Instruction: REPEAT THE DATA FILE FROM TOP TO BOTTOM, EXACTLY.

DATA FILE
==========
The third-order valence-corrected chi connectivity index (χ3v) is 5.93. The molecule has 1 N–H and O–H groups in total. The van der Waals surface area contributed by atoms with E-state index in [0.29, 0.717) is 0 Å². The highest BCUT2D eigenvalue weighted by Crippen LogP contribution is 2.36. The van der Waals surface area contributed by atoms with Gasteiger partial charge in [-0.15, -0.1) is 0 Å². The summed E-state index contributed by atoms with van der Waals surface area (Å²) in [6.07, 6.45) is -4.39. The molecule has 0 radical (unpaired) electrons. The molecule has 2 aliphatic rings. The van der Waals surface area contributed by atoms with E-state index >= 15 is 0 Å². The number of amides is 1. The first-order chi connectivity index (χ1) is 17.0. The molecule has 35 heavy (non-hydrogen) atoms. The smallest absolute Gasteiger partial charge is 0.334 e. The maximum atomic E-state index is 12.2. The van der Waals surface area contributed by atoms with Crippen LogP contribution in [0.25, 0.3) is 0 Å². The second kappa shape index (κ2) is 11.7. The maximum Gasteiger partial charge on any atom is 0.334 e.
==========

The third-order valence-corrected chi connectivity index (χ3v) is 5.93. The molecule has 1 N–H and O–H groups in total. The van der Waals surface area contributed by atoms with E-state index in [0.29, 0.717) is 0 Å². The highest BCUT2D eigenvalue weighted by Crippen LogP contribution is 2.36. The van der Waals surface area contributed by atoms with Gasteiger partial charge in [-0.15, -0.1) is 0 Å². The summed E-state index contributed by atoms with van der Waals surface area (Å²) in [6.07, 6.45) is -4.39. The molecule has 0 radical (unpaired) electrons. The molecule has 2 aliphatic rings. The van der Waals surface area contributed by atoms with E-state index >= 15 is 0 Å². The number of amides is 1. The first-order chi connectivity index (χ1) is 17.0. The molecule has 35 heavy (non-hydrogen) atoms. The smallest absolute Gasteiger partial charge is 0.334 e. The maximum atomic E-state index is 12.2. The van der Waals surface area contributed by atoms with Crippen LogP contribution in [0.25, 0.3) is 0 Å². The second kappa shape index (κ2) is 11.7. The maximum Gasteiger partial charge on any atom is 0.334 e.